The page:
Taking a yuzu bath is also a ritual to bring good fortune in the coming year. When taking a bath on the solstice it’s common for bathers to say ichiyou-raifuku (陽来復), which loosely translates to ‘turn of fortune’. This means leaving all bad luck behind and from that day forward, have good fortune arrive with the coming spring. It’s believed this brings wealth and good health in the year ahead. The yuzu is a tough and hardy tree, ripening in winter and withstanding freezing temperatures. Many bathers hope this strong survival quality will also be passed onto them.
Some famous yuzu baths
The Izu Shaboten Zoo in Shizuoka pioneered the idea of keeping capybara in hot springs during winter and have treated them to yuzu baths every winter season since 1996. The sight of these capybara yuzu baths is a popular one. The concept also gained awareness abroad when a yuzu bath appeared in an episode of the television series Terrace House: Opening New Doors.
Can you eat yuzu? What does yuzu taste like?
Yuzu is a sour fruit so it is rarely eaten whole, but the zest and juice are commonly used as an ingredient in Japanese cuisine. They are tart in flavor, almost a combination of a mandarin and grapefruit. It’s used in many forms and dishes – such as sauces, syrups, marmalades, cakes and liquors.
Where to buy yuzu?
In Japan, you’ll easily find yuzu at your local grocers and supermarkets during the colder season. They are also relatively easy to find in South Korea and China too. Outside of these areas they can be harder to come by, though not impossible! I’ve occasionally spotted them at Asian grocers in other parts of the world.
How do you take a yuzu bath?
Taking a yuzu bath in Japan
If you’re lucky enough to be in Japan at the right time of year (the winter season, especially November and December) visit your local onsen (hot spring) or sento (public bath) and find out if they have yuzu baths. I’ll have my fingers crossed for you!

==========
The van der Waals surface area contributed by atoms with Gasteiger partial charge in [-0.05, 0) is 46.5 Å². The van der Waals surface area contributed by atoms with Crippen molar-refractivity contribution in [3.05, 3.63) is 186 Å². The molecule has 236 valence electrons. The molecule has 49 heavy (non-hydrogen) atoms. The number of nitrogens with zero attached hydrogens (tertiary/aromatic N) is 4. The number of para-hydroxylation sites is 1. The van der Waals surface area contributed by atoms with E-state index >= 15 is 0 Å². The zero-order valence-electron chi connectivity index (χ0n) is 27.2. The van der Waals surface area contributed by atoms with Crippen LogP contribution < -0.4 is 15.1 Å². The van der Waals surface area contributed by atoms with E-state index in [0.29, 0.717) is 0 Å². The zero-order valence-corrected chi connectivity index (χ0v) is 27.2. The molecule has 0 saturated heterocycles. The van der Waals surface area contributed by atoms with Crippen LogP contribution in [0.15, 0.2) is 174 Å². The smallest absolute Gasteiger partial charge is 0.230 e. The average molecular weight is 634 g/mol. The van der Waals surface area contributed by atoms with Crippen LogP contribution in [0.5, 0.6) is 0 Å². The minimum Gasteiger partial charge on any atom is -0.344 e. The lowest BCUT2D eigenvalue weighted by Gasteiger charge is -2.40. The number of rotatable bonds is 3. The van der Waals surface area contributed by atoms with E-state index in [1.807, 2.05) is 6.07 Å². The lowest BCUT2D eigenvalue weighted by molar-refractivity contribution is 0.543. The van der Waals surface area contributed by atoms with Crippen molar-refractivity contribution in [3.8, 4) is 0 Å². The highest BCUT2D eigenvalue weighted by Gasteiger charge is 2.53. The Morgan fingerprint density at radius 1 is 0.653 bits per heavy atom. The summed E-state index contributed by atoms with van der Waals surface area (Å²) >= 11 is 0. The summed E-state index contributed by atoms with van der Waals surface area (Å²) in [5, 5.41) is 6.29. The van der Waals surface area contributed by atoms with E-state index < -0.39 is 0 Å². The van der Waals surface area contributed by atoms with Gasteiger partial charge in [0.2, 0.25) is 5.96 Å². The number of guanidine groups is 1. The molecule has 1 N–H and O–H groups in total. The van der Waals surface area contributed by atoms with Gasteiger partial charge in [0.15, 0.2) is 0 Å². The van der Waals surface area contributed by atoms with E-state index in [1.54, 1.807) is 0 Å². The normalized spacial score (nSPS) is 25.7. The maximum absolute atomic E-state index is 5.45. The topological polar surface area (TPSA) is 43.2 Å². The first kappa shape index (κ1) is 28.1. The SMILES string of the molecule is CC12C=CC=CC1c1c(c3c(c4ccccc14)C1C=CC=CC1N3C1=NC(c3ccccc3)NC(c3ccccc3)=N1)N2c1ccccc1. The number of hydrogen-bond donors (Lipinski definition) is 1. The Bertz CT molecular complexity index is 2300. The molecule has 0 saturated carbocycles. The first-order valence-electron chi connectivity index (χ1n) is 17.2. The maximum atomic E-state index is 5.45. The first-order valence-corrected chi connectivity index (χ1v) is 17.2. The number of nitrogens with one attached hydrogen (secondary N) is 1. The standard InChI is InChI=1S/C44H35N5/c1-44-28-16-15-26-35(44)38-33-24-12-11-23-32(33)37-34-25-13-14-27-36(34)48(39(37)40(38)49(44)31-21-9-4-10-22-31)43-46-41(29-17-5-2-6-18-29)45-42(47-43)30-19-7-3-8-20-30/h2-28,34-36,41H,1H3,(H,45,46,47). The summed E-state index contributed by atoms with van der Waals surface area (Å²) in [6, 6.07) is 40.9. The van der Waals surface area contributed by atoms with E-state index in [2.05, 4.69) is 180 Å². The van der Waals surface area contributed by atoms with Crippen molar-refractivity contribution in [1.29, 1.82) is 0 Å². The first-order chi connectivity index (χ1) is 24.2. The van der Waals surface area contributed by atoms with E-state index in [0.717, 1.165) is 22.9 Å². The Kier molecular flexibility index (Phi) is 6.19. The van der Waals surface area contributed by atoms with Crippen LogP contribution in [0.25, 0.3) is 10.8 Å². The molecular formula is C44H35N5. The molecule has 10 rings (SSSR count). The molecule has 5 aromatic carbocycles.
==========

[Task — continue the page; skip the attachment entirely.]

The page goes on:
Creating a yuzu bath at home
If you have access to fresh yuzu fruits, fill up your bathtub with warm water and simply add the whole fruits to your bath; either loose or inside a mesh or cotton bag. If you’d like to enhance the aroma and water, you can also score the fruit skin or slice them in half before adding. Be sure to soak for at least 20 minutes! Purists recommend against substituting yuzu for another citrus fruit, as they don’t have the same benefits.
If you don’t have access to fresh yuzu, the next best thing is to add yuzu bath salts to your bath instead. These can help achieve the same relaxing aroma, water color and effects. Here are two Japanese products that can help you fill your bathroom with this unique citrus fragrance.
Yuzu Bath Salts: Japanese Brands
Bath Roman: Yuzu Bath Salts (Japanese Citrus) 850g
Bathclin: Yuzu Bath Salts (Japanese Citrus) 600g
Bathclin are another well-known brands that have been producing bath powders since 1930. These salts also release a yuzu fragrance when added to your bath.